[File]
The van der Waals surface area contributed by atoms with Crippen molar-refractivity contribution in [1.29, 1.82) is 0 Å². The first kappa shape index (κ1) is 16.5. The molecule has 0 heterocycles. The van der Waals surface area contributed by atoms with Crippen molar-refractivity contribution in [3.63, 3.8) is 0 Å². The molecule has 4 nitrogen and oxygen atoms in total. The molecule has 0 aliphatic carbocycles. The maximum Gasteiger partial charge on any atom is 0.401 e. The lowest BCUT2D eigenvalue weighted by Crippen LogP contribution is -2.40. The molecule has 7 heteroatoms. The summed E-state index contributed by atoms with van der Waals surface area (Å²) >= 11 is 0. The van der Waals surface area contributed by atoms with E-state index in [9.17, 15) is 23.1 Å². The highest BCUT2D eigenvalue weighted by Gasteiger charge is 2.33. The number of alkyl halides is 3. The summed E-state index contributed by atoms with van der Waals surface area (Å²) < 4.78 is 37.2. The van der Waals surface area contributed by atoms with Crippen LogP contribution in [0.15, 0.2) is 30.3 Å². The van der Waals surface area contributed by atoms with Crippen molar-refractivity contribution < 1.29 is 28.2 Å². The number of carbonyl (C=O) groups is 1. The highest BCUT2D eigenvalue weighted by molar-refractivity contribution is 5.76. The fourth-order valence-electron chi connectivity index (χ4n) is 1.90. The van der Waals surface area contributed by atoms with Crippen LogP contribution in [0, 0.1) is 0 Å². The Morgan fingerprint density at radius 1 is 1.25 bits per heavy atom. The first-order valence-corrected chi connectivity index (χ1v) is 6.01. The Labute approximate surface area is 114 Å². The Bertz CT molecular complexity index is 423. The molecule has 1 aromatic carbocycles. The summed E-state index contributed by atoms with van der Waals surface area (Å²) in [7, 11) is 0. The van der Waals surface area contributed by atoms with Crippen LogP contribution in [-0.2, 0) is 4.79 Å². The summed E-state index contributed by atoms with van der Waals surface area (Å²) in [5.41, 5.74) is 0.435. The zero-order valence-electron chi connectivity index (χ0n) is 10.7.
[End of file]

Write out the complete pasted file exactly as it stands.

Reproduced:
The van der Waals surface area contributed by atoms with Crippen molar-refractivity contribution in [1.29, 1.82) is 0 Å². The first kappa shape index (κ1) is 16.5. The molecule has 0 heterocycles. The van der Waals surface area contributed by atoms with Crippen molar-refractivity contribution in [3.63, 3.8) is 0 Å². The molecule has 4 nitrogen and oxygen atoms in total. The molecule has 0 aliphatic carbocycles. The maximum Gasteiger partial charge on any atom is 0.401 e. The lowest BCUT2D eigenvalue weighted by Crippen LogP contribution is -2.40. The molecule has 7 heteroatoms. The summed E-state index contributed by atoms with van der Waals surface area (Å²) >= 11 is 0. The van der Waals surface area contributed by atoms with E-state index in [9.17, 15) is 23.1 Å². The highest BCUT2D eigenvalue weighted by Gasteiger charge is 2.33. The number of alkyl halides is 3. The summed E-state index contributed by atoms with van der Waals surface area (Å²) < 4.78 is 37.2. The van der Waals surface area contributed by atoms with Crippen LogP contribution in [0.15, 0.2) is 30.3 Å². The van der Waals surface area contributed by atoms with Crippen molar-refractivity contribution < 1.29 is 28.2 Å². The number of carbonyl (C=O) groups is 1. The highest BCUT2D eigenvalue weighted by molar-refractivity contribution is 5.76. The fourth-order valence-electron chi connectivity index (χ4n) is 1.90. The van der Waals surface area contributed by atoms with Crippen LogP contribution in [0, 0.1) is 0 Å². The Morgan fingerprint density at radius 1 is 1.25 bits per heavy atom. The first-order valence-corrected chi connectivity index (χ1v) is 6.01. The Labute approximate surface area is 114 Å². The Bertz CT molecular complexity index is 423. The molecule has 1 aromatic carbocycles. The summed E-state index contributed by atoms with van der Waals surface area (Å²) in [7, 11) is 0. The van der Waals surface area contributed by atoms with Crippen LogP contribution in [-0.2, 0) is 4.79 Å². The summed E-state index contributed by atoms with van der Waals surface area (Å²) in [5.41, 5.74) is 0.435. The zero-order valence-electron chi connectivity index (χ0n) is 10.7.